NEW YORK – In the startup world, there are many accounts of companies running their servers in the cloud. But once those startups start to reach Internet scale, the story shifts, along with the infrastructure, as fast-growing companies move into their own data center facilities.
A case in point: Groupon, the e-commerce company known for its web coupon service. The company started life in the cloud, deploying its infrastructure on Amazon Web Services (AWS) and Salesforce to accommodate its rapid growth.
“Cloud absolutely makes sense for startups to work on an OpEx month-to-month basis rather than long-term CapEx,” said Harmail Chatha, head of Global Data Center Strategy and Operations for Groupon. “We made a strategic decision in 2011 to exit the cloud. We had reached a certain scale and maturity, and we wanted to control our infrastructure.”
Chatha described Groupon’s data center journey in a presentation at DataCenterDynamics Enterprise earlier this year. It’s not alone among companies moving off the cloud as they approach hyperscale status. Over the last two years, storage giant Dropbox has migrated 500 million customers off AWS and into data center space, much of it leased from wholesale data center providers.
Cost Considerations Drive Colo vs. Cloud Decision
Chatha didn’t itemize Groupon’s locations or providers, but the company recently leased 1 megawatt of space at a new facility in Sacramento operated by RagingWire Data Centers.
“Cloud makes sense for corporate IT,” said Chatha. “It absolutely makes sense for startups to work on an OpEx month to month basis rather than long-termCapEx. The biggest caveat with cloud is cost management. For us, cost was the leading driver (to shift to colo). When you get to spending $200,000 to $250,000 a month is when you need to evaluate your infrastructure.”
Chatha said a fixed data center is best for consistent workloads, but can be an inefficient environment, with many users underutilizing their capacity. “We wanted to optimize the stack and customize our infrastructure for our needs,” said Chatha.
The move from cloud to a colocation environment “involves a lot of stakeholders, and requires a lot of planning,” said Chatha. “It’s a more efficient model. But you have to take a holistic approach to your entire infrastructure and its lifecycle.”
The transition from cloud to colo typically takes between six months and a year, Chatha said. The process includes developing the business requirements and then evaluating data center options, being sure to include the full cost of connectivity and disaster recovery and how they impact the overall project cost.
Groupon established five “buckets” of server configurations and workloads, and calculated the cost of traffic and energy for each bucket and scenario.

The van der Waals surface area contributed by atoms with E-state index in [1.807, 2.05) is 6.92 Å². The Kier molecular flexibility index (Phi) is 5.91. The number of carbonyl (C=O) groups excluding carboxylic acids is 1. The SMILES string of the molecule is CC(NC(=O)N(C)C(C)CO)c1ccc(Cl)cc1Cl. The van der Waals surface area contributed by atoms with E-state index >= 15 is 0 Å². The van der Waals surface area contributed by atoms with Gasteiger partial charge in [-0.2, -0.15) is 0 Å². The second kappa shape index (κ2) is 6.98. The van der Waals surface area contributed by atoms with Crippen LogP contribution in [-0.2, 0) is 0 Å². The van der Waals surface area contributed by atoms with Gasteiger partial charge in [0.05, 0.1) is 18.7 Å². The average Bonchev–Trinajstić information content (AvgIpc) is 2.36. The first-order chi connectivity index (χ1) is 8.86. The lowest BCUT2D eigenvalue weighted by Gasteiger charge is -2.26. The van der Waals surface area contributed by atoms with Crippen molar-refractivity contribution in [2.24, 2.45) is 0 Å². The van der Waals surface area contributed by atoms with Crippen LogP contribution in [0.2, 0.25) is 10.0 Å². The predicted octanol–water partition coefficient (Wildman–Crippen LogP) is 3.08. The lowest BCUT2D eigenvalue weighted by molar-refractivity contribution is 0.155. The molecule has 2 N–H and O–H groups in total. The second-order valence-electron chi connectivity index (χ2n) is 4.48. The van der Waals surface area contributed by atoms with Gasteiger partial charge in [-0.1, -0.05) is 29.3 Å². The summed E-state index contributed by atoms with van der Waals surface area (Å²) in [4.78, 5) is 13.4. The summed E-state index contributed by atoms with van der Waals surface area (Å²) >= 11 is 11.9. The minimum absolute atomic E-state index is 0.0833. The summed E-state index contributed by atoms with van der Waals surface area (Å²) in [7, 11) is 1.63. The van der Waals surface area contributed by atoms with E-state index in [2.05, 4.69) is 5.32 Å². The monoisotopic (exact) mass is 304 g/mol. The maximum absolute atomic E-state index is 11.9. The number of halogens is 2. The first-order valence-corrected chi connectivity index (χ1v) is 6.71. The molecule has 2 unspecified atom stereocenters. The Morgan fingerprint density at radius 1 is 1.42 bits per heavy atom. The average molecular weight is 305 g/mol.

Groupon uses virtualization and containerization to boost its resource utilization, and runs on high-efficiency servers. It uses aisle containment to eliminate loss of cooling, and support high power densities.
“People are usually very content if they’re at 5kW a rack,” said Chatha. “We’re pushing rack densities of 20kW to 22kW per cabinet.”
Groupon runs full racks, using all 42U, but actively experiments with mixing and matching different server and workload profiles to get the most out of each rack. “We’re optimizing the power consumption in every rack,” said Chatha.
Hot Groupons May Seek The Edge
As Groupon continues to grow, Chatha said the company is focused on edge computing opportunities. “We want to place our hottest Groupons closer to the users,” he said, referring to the discount coupons that drive its business. Content delivery networks (CDNs) can cache content at the edge, but edge data centers offer additional capabilities.[clickToTweet tweet=”Groupon’s Harmail Chatha: Does it make sense for us to pay millions of dollars to host with our biggest competitor?” quote=”Groupon’s Harmail Chatha: Does it make sense for us to pay millions of dollars to host with our biggest competitor?”]
“The key difference is that (edge computing) offers compute and management of data,” said Chatha. “Not all of that traffic needs to come back to your core data center. You can process some of that at the edge.
“It’s all about performance and control,” he added. “This really is tuned to the demands of digital business.”
Chatha said there were also some business considerations in continuing to host at Amazon Web Services.
“We’re an e-commerce company,” he said. “Does it make sense for us to give millions of dollars to host with our biggest competitor?”